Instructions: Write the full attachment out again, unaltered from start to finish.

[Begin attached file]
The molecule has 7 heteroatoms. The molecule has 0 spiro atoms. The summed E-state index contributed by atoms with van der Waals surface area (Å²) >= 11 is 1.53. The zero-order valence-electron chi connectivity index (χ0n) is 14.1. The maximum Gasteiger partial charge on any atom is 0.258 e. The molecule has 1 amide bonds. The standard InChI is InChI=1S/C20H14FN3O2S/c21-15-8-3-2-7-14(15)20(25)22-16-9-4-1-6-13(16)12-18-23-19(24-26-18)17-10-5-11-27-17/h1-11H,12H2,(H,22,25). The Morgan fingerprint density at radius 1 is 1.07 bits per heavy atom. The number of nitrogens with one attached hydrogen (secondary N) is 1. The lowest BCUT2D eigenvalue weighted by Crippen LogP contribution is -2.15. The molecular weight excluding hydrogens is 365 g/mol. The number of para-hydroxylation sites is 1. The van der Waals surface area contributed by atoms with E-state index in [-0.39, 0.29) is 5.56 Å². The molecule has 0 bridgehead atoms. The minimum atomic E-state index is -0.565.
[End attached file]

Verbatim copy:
The molecule has 7 heteroatoms. The molecule has 0 spiro atoms. The summed E-state index contributed by atoms with van der Waals surface area (Å²) >= 11 is 1.53. The zero-order valence-electron chi connectivity index (χ0n) is 14.1. The maximum Gasteiger partial charge on any atom is 0.258 e. The molecule has 1 amide bonds. The standard InChI is InChI=1S/C20H14FN3O2S/c21-15-8-3-2-7-14(15)20(25)22-16-9-4-1-6-13(16)12-18-23-19(24-26-18)17-10-5-11-27-17/h1-11H,12H2,(H,22,25). The Morgan fingerprint density at radius 1 is 1.07 bits per heavy atom. The number of nitrogens with one attached hydrogen (secondary N) is 1. The lowest BCUT2D eigenvalue weighted by Crippen LogP contribution is -2.15. The molecular weight excluding hydrogens is 365 g/mol. The number of para-hydroxylation sites is 1. The van der Waals surface area contributed by atoms with E-state index in [-0.39, 0.29) is 5.56 Å². The molecule has 0 bridgehead atoms. The minimum atomic E-state index is -0.565.